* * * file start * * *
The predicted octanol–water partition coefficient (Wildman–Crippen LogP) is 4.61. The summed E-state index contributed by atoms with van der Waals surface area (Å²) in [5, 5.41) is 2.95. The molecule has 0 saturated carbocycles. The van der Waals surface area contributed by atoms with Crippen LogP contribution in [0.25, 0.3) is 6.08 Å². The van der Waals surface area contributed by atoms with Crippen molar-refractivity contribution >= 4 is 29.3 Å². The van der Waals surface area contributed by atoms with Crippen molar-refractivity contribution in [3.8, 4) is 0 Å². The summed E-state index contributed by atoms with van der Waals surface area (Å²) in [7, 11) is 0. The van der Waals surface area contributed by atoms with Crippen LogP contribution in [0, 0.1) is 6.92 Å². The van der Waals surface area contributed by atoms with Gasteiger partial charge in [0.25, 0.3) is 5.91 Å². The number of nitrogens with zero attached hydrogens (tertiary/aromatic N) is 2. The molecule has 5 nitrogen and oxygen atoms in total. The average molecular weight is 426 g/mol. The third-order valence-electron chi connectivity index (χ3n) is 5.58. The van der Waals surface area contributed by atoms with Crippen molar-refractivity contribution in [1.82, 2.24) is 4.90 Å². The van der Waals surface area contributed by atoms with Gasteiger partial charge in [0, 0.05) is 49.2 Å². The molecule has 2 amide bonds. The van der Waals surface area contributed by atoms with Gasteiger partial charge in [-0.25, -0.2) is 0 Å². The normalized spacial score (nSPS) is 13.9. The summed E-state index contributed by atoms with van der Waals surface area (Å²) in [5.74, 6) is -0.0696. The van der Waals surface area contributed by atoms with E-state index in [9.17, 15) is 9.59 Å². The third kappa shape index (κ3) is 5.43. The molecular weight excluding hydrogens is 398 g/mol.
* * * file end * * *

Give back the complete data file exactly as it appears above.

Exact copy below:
The predicted octanol–water partition coefficient (Wildman–Crippen LogP) is 4.61. The summed E-state index contributed by atoms with van der Waals surface area (Å²) in [5, 5.41) is 2.95. The molecule has 0 saturated carbocycles. The van der Waals surface area contributed by atoms with Crippen LogP contribution in [0.25, 0.3) is 6.08 Å². The van der Waals surface area contributed by atoms with Crippen molar-refractivity contribution >= 4 is 29.3 Å². The van der Waals surface area contributed by atoms with Crippen molar-refractivity contribution in [3.8, 4) is 0 Å². The summed E-state index contributed by atoms with van der Waals surface area (Å²) in [7, 11) is 0. The van der Waals surface area contributed by atoms with Crippen LogP contribution in [0, 0.1) is 6.92 Å². The van der Waals surface area contributed by atoms with Gasteiger partial charge in [0.25, 0.3) is 5.91 Å². The number of nitrogens with zero attached hydrogens (tertiary/aromatic N) is 2. The molecule has 5 nitrogen and oxygen atoms in total. The average molecular weight is 426 g/mol. The third-order valence-electron chi connectivity index (χ3n) is 5.58. The van der Waals surface area contributed by atoms with Crippen molar-refractivity contribution in [1.82, 2.24) is 4.90 Å². The van der Waals surface area contributed by atoms with Gasteiger partial charge in [0, 0.05) is 49.2 Å². The molecule has 2 amide bonds. The van der Waals surface area contributed by atoms with Gasteiger partial charge in [-0.25, -0.2) is 0 Å². The normalized spacial score (nSPS) is 13.9. The summed E-state index contributed by atoms with van der Waals surface area (Å²) in [5.74, 6) is -0.0696. The van der Waals surface area contributed by atoms with E-state index in [9.17, 15) is 9.59 Å². The third kappa shape index (κ3) is 5.43. The molecular weight excluding hydrogens is 398 g/mol.